One fear that is gripping the industry relates to the tactics employed by Kyle Bass, who is shorting companies and then filing IPR proceedings to destroy their pharmaceutical related patents and thereby devalue the stock in the targeted company. Still other reports I have heard say that some patent owners receive threats in advance of an IPR being filed. For example, an IPR draft petition is sent with a message to the patent owner – pay me or we will file this IPR petition to knock out your patent. Even if the patent owner prevails the cost of prevailing on a single patent in an IPR proceeding is going to be an absolute minimum of $300,000, but in many cases the cost is approaching $1 million. With challenges to pharmaceutical patents and other patents that cover extremely valuable commercial products the amount spent to defend and prevail can easily surpass $1 million.
“While we have not had a post-grant review filed against us yet but, I have heard the large industry spokesman talk about the fact that their in-house patent teams are going to be watching what is published,” Gulbrandsen explained. “So, I think it is just a matter of time that we also have to deal with the post-grant proceedings.”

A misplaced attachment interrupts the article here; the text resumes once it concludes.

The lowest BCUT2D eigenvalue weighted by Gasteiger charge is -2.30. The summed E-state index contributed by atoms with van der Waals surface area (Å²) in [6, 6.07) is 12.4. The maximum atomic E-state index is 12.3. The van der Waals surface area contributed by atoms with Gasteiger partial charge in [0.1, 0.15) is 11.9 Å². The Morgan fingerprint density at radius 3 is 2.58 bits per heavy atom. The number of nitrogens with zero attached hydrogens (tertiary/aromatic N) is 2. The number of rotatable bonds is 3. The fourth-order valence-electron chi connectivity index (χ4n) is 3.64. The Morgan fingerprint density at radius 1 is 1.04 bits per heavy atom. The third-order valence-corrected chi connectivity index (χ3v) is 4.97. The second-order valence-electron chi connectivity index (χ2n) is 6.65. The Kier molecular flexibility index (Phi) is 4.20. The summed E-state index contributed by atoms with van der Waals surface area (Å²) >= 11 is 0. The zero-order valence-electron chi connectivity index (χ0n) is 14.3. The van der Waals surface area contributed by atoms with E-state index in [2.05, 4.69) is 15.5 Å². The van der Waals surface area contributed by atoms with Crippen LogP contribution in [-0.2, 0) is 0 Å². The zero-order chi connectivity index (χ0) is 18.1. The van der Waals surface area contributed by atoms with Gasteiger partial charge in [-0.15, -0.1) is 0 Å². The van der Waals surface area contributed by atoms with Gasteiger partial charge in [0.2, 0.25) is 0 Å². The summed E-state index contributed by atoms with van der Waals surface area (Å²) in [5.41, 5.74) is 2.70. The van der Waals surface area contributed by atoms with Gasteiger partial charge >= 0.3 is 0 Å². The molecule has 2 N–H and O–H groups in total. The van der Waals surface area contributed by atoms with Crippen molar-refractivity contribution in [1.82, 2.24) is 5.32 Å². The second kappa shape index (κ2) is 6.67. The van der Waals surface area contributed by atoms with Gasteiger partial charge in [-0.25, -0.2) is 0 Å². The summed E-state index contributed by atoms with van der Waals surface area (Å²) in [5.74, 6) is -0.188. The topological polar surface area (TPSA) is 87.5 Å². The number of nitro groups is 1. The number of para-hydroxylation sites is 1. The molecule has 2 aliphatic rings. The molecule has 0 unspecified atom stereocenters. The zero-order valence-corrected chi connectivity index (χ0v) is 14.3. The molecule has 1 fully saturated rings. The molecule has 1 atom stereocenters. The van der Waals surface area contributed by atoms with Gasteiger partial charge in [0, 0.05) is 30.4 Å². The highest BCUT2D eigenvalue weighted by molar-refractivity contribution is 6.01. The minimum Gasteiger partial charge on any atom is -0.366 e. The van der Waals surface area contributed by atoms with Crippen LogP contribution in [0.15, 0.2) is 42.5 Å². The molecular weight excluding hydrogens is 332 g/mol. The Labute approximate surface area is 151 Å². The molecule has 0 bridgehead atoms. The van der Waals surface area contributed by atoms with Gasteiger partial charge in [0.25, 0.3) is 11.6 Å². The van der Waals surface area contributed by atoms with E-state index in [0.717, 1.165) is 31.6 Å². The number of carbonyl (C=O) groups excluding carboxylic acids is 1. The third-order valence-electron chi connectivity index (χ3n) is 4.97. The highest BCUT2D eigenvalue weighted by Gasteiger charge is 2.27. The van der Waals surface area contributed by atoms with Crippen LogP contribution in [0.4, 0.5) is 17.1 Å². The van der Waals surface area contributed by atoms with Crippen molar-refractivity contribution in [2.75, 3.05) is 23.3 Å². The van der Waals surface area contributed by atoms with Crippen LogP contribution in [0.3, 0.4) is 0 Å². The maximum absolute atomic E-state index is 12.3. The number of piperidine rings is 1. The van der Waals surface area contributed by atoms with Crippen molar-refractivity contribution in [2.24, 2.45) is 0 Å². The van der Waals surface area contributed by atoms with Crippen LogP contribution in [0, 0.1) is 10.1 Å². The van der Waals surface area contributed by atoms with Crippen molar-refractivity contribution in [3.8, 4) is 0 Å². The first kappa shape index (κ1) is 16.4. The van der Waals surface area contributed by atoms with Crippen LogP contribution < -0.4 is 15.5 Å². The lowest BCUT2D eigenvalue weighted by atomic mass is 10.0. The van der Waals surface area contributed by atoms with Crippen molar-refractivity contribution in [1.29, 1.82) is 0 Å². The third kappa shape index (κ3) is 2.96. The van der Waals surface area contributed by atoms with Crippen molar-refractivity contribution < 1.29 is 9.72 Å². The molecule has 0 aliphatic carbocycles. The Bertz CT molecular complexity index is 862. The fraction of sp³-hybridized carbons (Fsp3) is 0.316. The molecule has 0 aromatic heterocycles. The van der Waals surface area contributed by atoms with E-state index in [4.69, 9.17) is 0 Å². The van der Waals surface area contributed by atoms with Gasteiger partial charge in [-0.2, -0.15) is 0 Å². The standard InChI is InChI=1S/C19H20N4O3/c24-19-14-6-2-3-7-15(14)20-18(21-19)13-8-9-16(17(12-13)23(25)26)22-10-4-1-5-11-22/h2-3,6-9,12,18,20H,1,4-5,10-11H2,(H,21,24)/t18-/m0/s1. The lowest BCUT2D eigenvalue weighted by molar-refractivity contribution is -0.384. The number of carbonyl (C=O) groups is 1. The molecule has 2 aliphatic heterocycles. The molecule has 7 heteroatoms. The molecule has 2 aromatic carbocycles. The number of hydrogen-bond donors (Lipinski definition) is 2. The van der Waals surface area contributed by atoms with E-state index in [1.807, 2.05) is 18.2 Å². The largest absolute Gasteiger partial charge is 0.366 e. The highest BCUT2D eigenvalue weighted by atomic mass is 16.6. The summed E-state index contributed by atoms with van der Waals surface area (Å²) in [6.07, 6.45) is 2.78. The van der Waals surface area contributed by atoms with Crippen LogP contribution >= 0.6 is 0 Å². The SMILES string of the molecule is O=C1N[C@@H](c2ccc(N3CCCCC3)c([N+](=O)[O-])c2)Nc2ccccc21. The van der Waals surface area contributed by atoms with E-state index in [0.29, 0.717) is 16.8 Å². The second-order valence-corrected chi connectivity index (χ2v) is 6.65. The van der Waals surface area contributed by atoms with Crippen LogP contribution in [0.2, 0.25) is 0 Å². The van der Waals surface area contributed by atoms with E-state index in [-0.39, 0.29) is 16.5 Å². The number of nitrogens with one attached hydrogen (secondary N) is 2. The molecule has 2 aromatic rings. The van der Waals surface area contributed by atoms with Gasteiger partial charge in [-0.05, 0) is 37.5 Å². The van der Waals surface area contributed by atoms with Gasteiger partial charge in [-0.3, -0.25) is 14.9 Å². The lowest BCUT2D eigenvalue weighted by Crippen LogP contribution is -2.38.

As the Biotechnology Industry Organization (BIO) pointed out in a statement about the Bass IPR Petition by their President and CEO Jim Greenwood, these types of cynical post grant strategies are not what Congress intended. Gulbrandsen agrees. “[T]he intent of all of this was to get rid of bad patents,” Gulbrandsen explained. Yet, there are those who are filing IPRs on valuable patents for various strategic purposes, which was not anticipated when post grant proceedings were first envisioned. IPRs have evolved into just another tool to fight the patent owner and not necessarily a tool used only to get rid of bad patents.
Indeed, there is unease surrounding the unpredictable nature of post grant review proceedings at the PTAB within the university community. “Many universities are not going to take the [IPR] challenge because they don’t have the budget to fund a cost like that,” Gulbrandsen explains. “An IPR proceeding is not one they initiate and even if it’s a start-up company that gets it, often times the university can get sucked into that proceeding which again is a cost that they never anticipated bearing.”